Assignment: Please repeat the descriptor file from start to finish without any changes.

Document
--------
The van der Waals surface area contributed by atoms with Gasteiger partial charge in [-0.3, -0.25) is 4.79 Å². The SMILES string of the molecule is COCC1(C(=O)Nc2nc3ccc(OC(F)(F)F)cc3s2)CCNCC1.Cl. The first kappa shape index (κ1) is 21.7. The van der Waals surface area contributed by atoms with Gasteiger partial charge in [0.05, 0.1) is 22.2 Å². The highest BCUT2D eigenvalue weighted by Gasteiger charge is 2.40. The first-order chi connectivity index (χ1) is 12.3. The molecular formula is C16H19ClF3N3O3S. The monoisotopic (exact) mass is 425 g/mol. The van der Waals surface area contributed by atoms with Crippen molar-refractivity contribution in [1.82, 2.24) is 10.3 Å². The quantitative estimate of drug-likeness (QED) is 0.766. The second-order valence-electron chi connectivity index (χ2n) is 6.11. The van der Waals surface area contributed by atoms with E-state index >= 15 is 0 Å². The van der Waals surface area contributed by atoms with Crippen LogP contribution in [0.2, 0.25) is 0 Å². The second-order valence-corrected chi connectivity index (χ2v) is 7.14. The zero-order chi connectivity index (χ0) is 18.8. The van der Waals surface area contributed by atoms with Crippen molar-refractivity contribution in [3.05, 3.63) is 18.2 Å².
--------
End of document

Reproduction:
The van der Waals surface area contributed by atoms with Gasteiger partial charge in [-0.3, -0.25) is 4.79 Å². The SMILES string of the molecule is COCC1(C(=O)Nc2nc3ccc(OC(F)(F)F)cc3s2)CCNCC1.Cl. The first kappa shape index (κ1) is 21.7. The van der Waals surface area contributed by atoms with Gasteiger partial charge in [0.05, 0.1) is 22.2 Å². The highest BCUT2D eigenvalue weighted by Gasteiger charge is 2.40. The first-order chi connectivity index (χ1) is 12.3. The molecular formula is C16H19ClF3N3O3S. The monoisotopic (exact) mass is 425 g/mol. The van der Waals surface area contributed by atoms with Crippen molar-refractivity contribution in [1.82, 2.24) is 10.3 Å². The quantitative estimate of drug-likeness (QED) is 0.766. The second-order valence-electron chi connectivity index (χ2n) is 6.11. The van der Waals surface area contributed by atoms with E-state index >= 15 is 0 Å². The van der Waals surface area contributed by atoms with Crippen LogP contribution in [0.2, 0.25) is 0 Å². The second-order valence-corrected chi connectivity index (χ2v) is 7.14. The zero-order chi connectivity index (χ0) is 18.8. The van der Waals surface area contributed by atoms with Crippen molar-refractivity contribution in [3.05, 3.63) is 18.2 Å².